If HRM’s claims defy biology and thermodynamics, how does he remain healthy and well-nourished while only ingesting occasional, coffee, tea, and buttermilk? Apparently by having and incredibly promiscuous definitions of “coffee, tea, and buttermilk.” Toward the end of the movie, HRM is caught chowing down at an Indian buffet.

To be entirely accurate, the movie-makers do not actually see him eating. He is witnessed exiting a restaurant, and the employees at the restaurant enthusiastically recount witnessing HRM eating every selection from the buffet. The moment when HRM is confronted for this indulgence on-camera is worth the price of admission.

In the movie it is implied that we all possess the latent ability to perform this biochemical alchemy. If this ability to survive on solar energy was coded in our genes, it would confer such a survival advantage that it would almost certainly be universally expressed in our species, without the need to be primed through some self-destructive secret practice.

Aside from the pseudoscience and retinal carnage, how was the movie?

Mason is ultimately a sympathetic character. He seems truly earnest in his exploration of sun gazing as a means of self-improvement and in his wish to meet other sun gazers. When he learned that he had injured his retina he demonstrated a true sense of reckoning. He questioned his own decisions to participate in sun gazing and anxiety that he may have encouraged others to participate in a dangerous activity. He also had to come to terms with the knowledge that HRM had misrepresented his relationship with food. Mason vows to contemplate whether or not he will continue sun gazing.

At the end of the movie, however, he is shown to resume the practice, ultimately achieving his objective of 44 minutes of continuous sun gazing.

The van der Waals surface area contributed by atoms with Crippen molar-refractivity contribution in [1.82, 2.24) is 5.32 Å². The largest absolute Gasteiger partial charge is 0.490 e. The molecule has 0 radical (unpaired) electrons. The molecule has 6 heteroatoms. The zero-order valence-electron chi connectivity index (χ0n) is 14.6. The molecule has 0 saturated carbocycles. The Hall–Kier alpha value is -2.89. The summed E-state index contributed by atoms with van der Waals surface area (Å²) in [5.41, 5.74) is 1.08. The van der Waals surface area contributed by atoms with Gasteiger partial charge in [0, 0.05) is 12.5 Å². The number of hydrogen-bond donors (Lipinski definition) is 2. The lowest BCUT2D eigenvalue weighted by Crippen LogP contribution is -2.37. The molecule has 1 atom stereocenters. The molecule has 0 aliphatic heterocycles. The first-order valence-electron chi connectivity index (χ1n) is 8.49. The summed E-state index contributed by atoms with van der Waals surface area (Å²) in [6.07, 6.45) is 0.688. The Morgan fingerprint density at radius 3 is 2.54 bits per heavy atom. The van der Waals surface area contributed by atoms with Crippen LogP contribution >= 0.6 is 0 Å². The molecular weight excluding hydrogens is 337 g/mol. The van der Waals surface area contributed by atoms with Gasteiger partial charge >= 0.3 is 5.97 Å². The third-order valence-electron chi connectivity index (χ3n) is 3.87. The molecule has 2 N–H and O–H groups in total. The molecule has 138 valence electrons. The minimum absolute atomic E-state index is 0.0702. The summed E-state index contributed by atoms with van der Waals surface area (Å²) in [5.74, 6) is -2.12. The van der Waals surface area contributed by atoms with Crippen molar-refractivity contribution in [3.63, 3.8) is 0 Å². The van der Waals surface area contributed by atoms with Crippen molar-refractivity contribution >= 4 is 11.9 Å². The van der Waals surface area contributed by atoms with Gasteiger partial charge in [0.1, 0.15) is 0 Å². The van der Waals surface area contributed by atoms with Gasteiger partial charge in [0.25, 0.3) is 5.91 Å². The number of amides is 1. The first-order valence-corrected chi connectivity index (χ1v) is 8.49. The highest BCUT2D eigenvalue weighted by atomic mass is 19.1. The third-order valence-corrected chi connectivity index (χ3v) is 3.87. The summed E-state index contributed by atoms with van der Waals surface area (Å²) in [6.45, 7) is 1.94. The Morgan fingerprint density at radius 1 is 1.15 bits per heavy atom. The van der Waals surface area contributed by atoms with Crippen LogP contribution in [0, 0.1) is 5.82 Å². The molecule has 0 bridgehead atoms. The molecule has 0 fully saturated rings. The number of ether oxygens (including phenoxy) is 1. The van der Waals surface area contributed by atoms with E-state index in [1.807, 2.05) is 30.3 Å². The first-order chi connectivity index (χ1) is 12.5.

The frustrating thing about the movie is how little attention and screen time is given to real experts with relevant, science-based information about the dangers of sun gazing and the folly of believing it can be a source of nutrition.

Two voices of reason

There is an odd scene during which Mason tours a lab at the FDA. A PhD photobiologist shows him a light source that is used for research purposes, to simulate the output of the sun. She glibly delivers some of the most rational (and hilarious) lines in the movie. Mason asks her what she thinks about staring at the sun. Her reply “…not during the daylight hours.”

In the next cut she is seated and addressing the camera (Mason does not appear in the scene). She issues this pithy statement:

“…sun gazers claim that if you do that you won’t have to eat anymore…laughs….I don’t think this is going to be biochemically possible.”

She immediately pivots to a much longer PSA explaining the virtues of sunscreen and other measures to minimise skin damage from sunlight exposure.

The other expert who is allowed a moment to deliver a few useful tidbits is the doctor who informed Mason that he had damaged his retina. During a transitional scene she delivers a voiceover explaining that sun gazing risks damage to the retina. Ultimately, she delivers the bad news to Mason, explaining that the sun has injured his retina. In her parting shot, she looks at the camera and says “I don’t think it’s ever a safe time to look at the sun.”

Sadly, the brief but accurate cautions delivered by the photobiologist and ophthalmologist are rare connections with reality in a parade of testimonials and apologetics by true believers.

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“Eat the Sun” puts forward the notion that humans can survive without food, as long as we stare at the sun – unsurprisingly, this is terrible advice
The post Eat the Sun: an ophthalmologist’s review of a documentary on sun-gazing appeared first on The Skeptic.